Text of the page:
What will they love? How to ensure Tampa Bay’s allure

At the core of Lightning owner Jeff Vinik’s $1 billion plan to transform Channelside are plans for a medical school and heart institute. Economic development advocates say the med complex is crucial to the regional economy, and are lobbying hard for state dollars.

“You’re talking about a couple hundred medical students, several hundred physicians, faculty and staff that will be a part of this project,” said Brian Lamb, chair of the Tampa Bay Partnership board. “Our goal is to be able to bring a
tremendous amount of energy for that young population, Millenial population if you want to define it, to be in that area.”

But if Morsani Medical School and USF Health Heart Institute get built, and smart young professionals and med students do flock to the area, will Tampa Bay have enough to make them want to stay after they graduate?

Sort of, say urban-planner types. But it may have a ways to go.

Rule of thirds

Chances are, if you love where you live, it’s not your house you’re digging. It’s the place you visit to get your morning coffee or evening brewski. Academics call these “third places.” That is, places where we go other than home or work. If you live in Seminole Heights, yours might be the Mermaid Tavern. In Palm Harbor, it might be Stilthouse Brewery. These days, such homes away from home are increasingly common.

“The present generation of younger people, thank god, are sick of subdivision life,” said Ray Oldenburg, the scholar who coined the “third places” phrase. Speaking recently in St. Pete, the University of West Florida sociology professor emeritus said, “The cities are humanizing, and third places are certainly helping to humanize them.”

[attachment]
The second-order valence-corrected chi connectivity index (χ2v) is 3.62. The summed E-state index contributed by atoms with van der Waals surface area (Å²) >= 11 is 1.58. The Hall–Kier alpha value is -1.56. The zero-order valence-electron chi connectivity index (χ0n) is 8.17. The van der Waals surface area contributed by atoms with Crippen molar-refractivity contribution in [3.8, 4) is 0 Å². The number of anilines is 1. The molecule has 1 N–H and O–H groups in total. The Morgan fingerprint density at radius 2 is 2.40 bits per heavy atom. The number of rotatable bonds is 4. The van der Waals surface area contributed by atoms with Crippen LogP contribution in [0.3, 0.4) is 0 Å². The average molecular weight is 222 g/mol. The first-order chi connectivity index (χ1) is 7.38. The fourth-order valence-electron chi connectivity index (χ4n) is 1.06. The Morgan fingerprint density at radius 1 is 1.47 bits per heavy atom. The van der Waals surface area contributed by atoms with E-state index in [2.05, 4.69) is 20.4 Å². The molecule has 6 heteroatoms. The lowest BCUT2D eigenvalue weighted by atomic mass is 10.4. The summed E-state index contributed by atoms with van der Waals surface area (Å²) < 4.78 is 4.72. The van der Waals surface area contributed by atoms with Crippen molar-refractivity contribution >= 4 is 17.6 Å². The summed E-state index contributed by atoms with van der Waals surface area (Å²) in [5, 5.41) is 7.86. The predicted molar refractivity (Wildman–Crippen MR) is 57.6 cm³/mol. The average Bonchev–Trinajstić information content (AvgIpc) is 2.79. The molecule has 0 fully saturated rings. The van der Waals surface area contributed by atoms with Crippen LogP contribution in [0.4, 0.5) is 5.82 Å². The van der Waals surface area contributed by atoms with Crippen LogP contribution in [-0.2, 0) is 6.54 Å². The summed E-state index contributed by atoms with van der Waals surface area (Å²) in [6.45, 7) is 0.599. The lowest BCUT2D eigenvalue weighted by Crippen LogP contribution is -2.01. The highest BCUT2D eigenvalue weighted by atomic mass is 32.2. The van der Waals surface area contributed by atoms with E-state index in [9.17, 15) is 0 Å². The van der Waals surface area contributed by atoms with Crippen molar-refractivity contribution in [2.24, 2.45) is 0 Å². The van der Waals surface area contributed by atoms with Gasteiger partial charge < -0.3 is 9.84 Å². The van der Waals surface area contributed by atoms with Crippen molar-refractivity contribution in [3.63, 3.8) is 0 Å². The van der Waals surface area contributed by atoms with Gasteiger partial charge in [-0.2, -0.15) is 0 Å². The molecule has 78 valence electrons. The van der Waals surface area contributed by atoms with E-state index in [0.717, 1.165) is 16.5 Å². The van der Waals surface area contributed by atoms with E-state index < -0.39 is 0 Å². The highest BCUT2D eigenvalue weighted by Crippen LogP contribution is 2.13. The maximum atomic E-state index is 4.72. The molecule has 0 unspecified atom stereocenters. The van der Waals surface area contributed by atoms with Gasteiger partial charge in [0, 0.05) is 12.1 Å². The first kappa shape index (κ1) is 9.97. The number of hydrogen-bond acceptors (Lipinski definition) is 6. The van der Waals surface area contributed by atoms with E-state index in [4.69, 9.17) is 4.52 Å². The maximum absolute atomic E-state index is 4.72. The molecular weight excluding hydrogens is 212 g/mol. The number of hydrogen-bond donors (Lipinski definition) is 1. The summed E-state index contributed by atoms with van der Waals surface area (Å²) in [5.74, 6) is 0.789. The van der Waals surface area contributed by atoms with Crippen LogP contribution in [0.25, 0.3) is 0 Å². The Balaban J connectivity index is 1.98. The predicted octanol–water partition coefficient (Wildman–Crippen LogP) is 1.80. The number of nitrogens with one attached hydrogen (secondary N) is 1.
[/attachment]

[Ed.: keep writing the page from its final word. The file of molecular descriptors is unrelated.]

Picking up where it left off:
It’s out with big box store-lined Ulmertons, in with Grand Central Districts.

Preservation acts

Fans of old buildings say restoring them can transform a city. Take St. Pete’s Kenwood or Tampa Heights, both blighted until people began buying up decrepit bungalows and bringing them back to life. Without such efforts, preservationists argue, cities run the risk of becoming
aesthetically homogenous.

“Without the things that make a community unique you could be in Anywhere, USA,” Tampa Preservation, Inc. president
Becky Clarke said in an email. “Historic preservation also helps to keep those characteristics authentic as opposed to turning into an imitation, like Disney World.”

Yet parts of Tampa are still at risk of losing their old-school charm. Among these, Clarke said, are Palmetto Beach and Palma Ceia.

Transit, dammit!

Voters have rejected sales tax bumps to fund transit in Pinellas, Polk and Hillsborough counties. But to its supporters, comprehensive, user-friendly public transit is the missing piece.

“What this is, and what it would be, is an investment in our future,” said Tampa City Council candidate Guido Maniscalco at a recent Tampa Tiger Bay Club forum. “Then we would bring those big corporations and jobs that are so important to the future of this community.”

Not-so-mean streets

Hand-in-hand with overhauling transit: turning area thoroughfares into something other than pedestrian death zones.

Downtown Tampa still has numerous one-way streets at its core, as does downtown St. Pete. Some officials are looking at turning them into two-way routes, to slow the pace of traffic and make areas more attractive for small businesses.

Tampa Councilwoman Yvonne “Yolie” Capin said during a recent interview that she wants to see Florida and Tampa avenues made into two-way streets up through Seminole Heights.

“I think it would change the whole dynamic if we could do that,” she said.

Tampa is also in the midst of its “Complete Streets” program, which creates bike lanes, sidewalks, crosswalks and parking lanes.

The Pier: Make up your damn mind!

Tampa, with Vinik’s help, may be on the verge of a game-changing new waterfront development. Meanwhile, the St. Pete Pier drama drags on. Fans of the existing Pier are stubborn, as their 2013 rejection of the futuristic Lens concept showed. Now another fight could be gearing up. A panel has narrowed its list of design proposals to seven, and the critics — including many of those who fought the Lens — are already sharpening their knives. 

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